Published on August 10th, 2010 | by Susan Kraemer2
Could Obama Administration’s ‘Big Solar’ Grow Up to Beat Big Oil?
One of the reasons that this nation is unable to pass meaningful legislation to get us off fossil fuels is that the Federal treasury has long relied on income from oil leases amounting in the billions per year. So it is hard for the US government to actually truly stand up to Big Oil.
But what if renewable energy contributed as much money to the Federal treasury… wouldn’t that create a new and powerful energy interest to successfully battle the Godzilla of Big Oil and get us to a new world where government decision-making is just as much influenced by renewable, clean and safe energy? Could we create Big Solar to fight Big Oil?
The Obama administration appears to be doing just that. It recently proposed extremely high new land fees totaling in the billions, annually. These will fatten the Federal treasury as much as those paid by oil drillers, from 200 solar projects proposed on desert lands, under Salazar’s Bureau of Land Management. Huge yearly income from all of these per-acre land rents and per megawatt yearly fees could have the effect of doing just that by creating ‘Big Solar’.
Even just one source will add $9.5 million a year to the nation’s common wealth from the 1,000 MW Solar Millennium parabolic-trough solar thermal project near Blythe, to supply LA.
The Blythe project would pay the highest rates, because it includes night-time storage (cha-ching! Premium rates: $7,884 per megawatt, per year), and it is close to a big city (cha-ching: equals Premium land rents of $318 per acre, per year) in a state that has legislation that requires a high level of renewable energy (California: 33% by 2020) and thus – has high demand.
The 200 solar projects on BLM lands are finally being fast-tracked – which is a relative term: Solar takes multiple years to get an approval, not minutes, the way that oil leases do. Solar takes years of nit-pickingly finicky elaborate environmental reviews.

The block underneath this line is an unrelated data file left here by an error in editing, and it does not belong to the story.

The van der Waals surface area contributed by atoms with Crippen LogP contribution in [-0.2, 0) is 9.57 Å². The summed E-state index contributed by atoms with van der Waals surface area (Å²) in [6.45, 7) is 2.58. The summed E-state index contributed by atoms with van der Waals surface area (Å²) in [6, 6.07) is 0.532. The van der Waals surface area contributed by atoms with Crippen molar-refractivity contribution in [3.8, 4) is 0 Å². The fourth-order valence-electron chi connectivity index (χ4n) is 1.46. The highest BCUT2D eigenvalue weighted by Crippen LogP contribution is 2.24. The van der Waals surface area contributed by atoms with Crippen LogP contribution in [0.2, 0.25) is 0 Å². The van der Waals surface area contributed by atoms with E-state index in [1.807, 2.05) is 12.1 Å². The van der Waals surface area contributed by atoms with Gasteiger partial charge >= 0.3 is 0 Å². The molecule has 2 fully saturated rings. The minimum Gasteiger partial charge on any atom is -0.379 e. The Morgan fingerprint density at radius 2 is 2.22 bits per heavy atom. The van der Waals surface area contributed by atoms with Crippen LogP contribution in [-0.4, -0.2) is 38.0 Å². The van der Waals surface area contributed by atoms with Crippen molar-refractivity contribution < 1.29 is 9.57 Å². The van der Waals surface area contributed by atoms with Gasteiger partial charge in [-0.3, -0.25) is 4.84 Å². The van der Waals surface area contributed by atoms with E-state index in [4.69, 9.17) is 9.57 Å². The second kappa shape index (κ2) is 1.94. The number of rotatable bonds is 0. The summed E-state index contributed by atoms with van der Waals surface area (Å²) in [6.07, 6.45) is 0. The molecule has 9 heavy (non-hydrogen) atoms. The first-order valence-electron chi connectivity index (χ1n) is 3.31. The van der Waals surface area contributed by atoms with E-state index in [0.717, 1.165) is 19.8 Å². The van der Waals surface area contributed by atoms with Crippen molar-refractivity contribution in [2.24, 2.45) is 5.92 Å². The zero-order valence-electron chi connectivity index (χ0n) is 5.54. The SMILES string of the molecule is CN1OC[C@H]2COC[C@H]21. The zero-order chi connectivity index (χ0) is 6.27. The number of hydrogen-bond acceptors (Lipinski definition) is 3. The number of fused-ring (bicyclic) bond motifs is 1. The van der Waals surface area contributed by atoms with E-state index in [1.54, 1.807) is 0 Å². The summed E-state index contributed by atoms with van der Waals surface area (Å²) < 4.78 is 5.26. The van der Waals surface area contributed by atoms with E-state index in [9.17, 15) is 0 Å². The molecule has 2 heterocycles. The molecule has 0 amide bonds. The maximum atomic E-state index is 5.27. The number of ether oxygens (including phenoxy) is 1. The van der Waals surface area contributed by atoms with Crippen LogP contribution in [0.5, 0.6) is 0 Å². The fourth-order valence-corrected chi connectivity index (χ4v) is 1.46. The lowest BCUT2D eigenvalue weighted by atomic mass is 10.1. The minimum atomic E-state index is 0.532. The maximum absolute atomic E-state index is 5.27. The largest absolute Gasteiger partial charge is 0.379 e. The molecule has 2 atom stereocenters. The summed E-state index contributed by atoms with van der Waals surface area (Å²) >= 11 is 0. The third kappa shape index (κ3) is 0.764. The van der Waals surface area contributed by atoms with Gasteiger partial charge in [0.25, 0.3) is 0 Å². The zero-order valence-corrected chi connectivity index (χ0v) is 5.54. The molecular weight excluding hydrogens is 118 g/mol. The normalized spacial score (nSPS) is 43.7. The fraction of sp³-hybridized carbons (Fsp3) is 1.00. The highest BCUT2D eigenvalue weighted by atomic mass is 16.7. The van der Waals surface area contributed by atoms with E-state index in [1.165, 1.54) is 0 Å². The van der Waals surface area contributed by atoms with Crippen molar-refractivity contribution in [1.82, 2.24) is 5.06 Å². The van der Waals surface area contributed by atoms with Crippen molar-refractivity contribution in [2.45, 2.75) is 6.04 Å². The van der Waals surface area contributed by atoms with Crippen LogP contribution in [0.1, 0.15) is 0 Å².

But if this administration succeeds in its ambitious solar project, then the Senators from all the sunshine states would become as powerful a blocking lobby against oil and coal as the Senators from the oil and coal states are now, who now succeed in blocking renewable energy.
The states that are now over 90% coal-powered (Wyoming, West Virginia, Kentucky, Pennsylvania, Indiana and North Dakota) select coal-powered Senators.
Big oil states like Alaska, Louisiana, Wyoming, Kansas and North Dakota also field Senators with a financial interest in not believing in global warming. Even small oil or coal producers like Oklahoma and Alabama, if they have little else happening economically, also push their Senators to the Right and to a refusal to believe in the science of climate change.
But as an example of how fast a change in Senate voting patterns can happen, even though Texas and California are number 3 and 4 in oil production, both also long ago started serious renewable energy production, balancing their Big Oil, with a constituency for renewables.
Twenty years ago, Texas began what has become a world-power wind industry. California had an even longer gestation period. Under former Governor Jerry Brown, California built the very first wind farms (and the first energy-efficiency standards for appliances, and the first green building codes) in the US, way back in the Carter era of the ’70s.
So now, 40 years later, despite being number 4 in oil producing states, California‘s Senators Boxer and Feinstein have been consistent supporters of renewable clean energy for well over twenty years. Despite being number 3 in oil production, Texas, 20 years later, with its burgeoning wind industry, is now torn. While its Senators are still oil men, it is teetering on electing a Democratic Governor.